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The Diagnosis: Impalement Injury

Greenberg, Michael I. MD, MPH

doi: 10.1097/01.EEM.0000292316.07611.3b
Doorway Diagnosis

Dr. Greenberg is a professor of emergency medicine and public health, the chief of the division of occupational/environmental emergency medicine, and the toxicology fellowship program director at Hahnemann-MCP School of Medicine in Philadelphia.

This patient has suffered what is known as an impalement injury. A wooden post has gone through the entire width of his thigh. While it may be categorized as a “puncture wound,” it is certainly the most serious variety of puncture wound that could be imagined! Impalements generally involve large forces generated by the patient's entire body weight falling on an object.

Impalement injuries are relatively rare. The most common anatomical site of involvement is the extremities. Although thoracic impalements do occur, only a few of such injuries limited to the thorax have been reported in the literature. The degree of damage in any case varies according to the involved organs, with impalement of the heart or great vessels having an extremely high mortality.

The following specific principles in the emergent management of such cases should be borne in mind. First, no attempt should be made at the scene (or in the ED) to remove the impaled object. Instead, at the scene, the object should be carefully reduced to a manageable size and stabilized in place to facilitate transportation. All usual trauma management protocols should be followed, including airway control and fluid resuscitation as needed.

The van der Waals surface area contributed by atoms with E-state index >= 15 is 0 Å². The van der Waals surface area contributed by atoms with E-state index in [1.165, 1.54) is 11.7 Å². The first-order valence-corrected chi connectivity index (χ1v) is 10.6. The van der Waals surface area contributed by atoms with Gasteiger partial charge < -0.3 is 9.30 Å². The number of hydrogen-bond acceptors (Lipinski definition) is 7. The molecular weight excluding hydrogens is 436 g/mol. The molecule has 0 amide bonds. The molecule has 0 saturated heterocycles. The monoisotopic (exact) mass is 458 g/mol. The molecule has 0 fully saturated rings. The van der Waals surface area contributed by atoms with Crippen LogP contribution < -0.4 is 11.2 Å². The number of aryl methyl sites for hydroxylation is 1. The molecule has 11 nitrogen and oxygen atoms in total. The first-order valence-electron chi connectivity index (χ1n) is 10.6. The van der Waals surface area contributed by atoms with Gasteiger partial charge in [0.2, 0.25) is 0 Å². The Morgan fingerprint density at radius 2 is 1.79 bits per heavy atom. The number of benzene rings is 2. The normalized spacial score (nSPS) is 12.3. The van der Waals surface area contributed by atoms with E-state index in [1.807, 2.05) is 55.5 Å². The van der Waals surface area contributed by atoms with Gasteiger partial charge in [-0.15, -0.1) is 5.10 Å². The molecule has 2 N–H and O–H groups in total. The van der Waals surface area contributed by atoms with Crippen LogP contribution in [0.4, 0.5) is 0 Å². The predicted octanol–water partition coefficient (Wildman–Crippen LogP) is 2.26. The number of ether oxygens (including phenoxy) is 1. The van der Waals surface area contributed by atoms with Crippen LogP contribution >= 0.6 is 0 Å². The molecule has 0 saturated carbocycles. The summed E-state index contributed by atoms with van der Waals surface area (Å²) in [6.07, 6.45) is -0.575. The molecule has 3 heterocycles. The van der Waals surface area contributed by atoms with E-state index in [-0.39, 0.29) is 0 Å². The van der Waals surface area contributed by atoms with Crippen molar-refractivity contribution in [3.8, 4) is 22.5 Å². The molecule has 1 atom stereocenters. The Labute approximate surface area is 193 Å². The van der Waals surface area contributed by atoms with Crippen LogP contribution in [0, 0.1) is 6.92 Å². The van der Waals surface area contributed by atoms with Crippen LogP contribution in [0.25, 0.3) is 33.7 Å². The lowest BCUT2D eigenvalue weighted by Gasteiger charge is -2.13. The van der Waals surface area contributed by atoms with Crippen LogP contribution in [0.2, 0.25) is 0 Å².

Many authorities acknowledge the need to proceed to the operating room with patients in unstable condition. However, a more deliberate approach to impalement injuries may be called for, including emergent imaging to determine the exact nature and extent of injury in hemodynamically stable patients. Involvement of appropriate surgical specialists quite promptly after the patient's arrival is essential. The impaled object should be extracted in the operating room under direct vision to prevent uncontrolled hemorrhage and damage to important structures. In the operating room, necrotic tissues should be removed and wounds widely debrided to help prevent infection. The administration of antibiotics started in the ED as well as tetanus immunization is standard.

One important challenge for the emergency physician is that in some cases of impalement, endotracheal intubation may be needed with the patient placed in unusual and awkward body positions to accommodate the protruding impaled object.

Figure. C

Figure. C

© 2001 Lippincott Williams & Wilkins, Inc.